Newest Workforce Generation Surprisingly Old School

A survey of more than 770 members of Generation Z (those born between 1990 and 1999) by Robert Half and Enactus reveals some insights one might find surprising.

Forty-one percent described mid-size organizations as the ideal work environment, followed by large organizations (38%). Only 14% cited start-ups. Forty-five percent of respondents prefer to work in a private office, and face-to-face communication is the method of choice for 74%.

Seventy-seven percent believe they will need to work harder compared to those in past generations to have a satisfying and fulfilling professional life.

Forget fancy job titles—they mainly want more responsibility and an honest boss. Opportunity for career growth was the most commonly cited career priority, with 64% of respondents ranking it among their top three. An impressive job title was only cited as a priority by only 3%. Honesty/integrity was the top quality sought in a boss, cited by 38% of respondents; this was followed by mentoring ability (21%).

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Balancing work and personal obligations was the top future career concern for 28% of respondents, followed by making enough money (26%) and finding a stable job (23%).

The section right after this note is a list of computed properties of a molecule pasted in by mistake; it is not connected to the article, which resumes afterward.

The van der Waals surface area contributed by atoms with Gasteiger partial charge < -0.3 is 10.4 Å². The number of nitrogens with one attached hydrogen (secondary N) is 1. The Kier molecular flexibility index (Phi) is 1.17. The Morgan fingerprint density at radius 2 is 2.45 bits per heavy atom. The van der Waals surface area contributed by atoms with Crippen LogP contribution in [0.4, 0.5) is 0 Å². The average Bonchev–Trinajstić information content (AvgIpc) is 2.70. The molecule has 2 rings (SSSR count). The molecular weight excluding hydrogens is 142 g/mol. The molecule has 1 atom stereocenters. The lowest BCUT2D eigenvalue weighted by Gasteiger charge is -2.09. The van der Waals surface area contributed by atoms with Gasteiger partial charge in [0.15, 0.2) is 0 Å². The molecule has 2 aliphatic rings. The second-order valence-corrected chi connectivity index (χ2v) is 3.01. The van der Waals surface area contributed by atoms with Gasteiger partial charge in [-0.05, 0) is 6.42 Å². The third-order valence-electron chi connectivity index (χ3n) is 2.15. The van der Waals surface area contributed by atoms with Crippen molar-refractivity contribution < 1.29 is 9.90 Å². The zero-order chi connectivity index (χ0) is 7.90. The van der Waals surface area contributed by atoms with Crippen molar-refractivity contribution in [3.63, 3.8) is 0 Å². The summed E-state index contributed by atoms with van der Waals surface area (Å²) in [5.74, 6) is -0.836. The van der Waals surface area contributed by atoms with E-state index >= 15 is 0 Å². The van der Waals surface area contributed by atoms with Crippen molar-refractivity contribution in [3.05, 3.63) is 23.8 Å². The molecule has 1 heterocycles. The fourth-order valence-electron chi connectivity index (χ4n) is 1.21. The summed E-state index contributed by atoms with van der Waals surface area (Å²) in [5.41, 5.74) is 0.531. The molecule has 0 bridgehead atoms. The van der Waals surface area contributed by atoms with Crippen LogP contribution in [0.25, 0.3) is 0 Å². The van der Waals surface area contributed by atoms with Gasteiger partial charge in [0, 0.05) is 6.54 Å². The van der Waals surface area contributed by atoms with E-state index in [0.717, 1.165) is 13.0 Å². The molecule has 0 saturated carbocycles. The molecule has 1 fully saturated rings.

A gold watch marking decades of service at one company may not be in the cards, but they do plan to stay a while at their jobs and move quickly up the ladder. Gen Zers expect to work for an average of four companies throughout their lifetimes. Thirty-two percent believe they will be managing employees in a corporate environment within the next five years. One in three would like to retire by the age of 60, but only 17% think it will be possible.

Forty-five percent cited potential challenges working with Baby Boomers, compared to 17% who anticipate difficulties with Gen X and 5% with Gen Yers.

"This group of professionals has grown up with technology available to them around the clock and is accustomed to constant learning. Companies with a solid understanding of this generation's values and preferences will be well prepared to create work environments that attract a new generation of employees and maximize their potential," says Paul McDonald, senior executive director of Robert Half.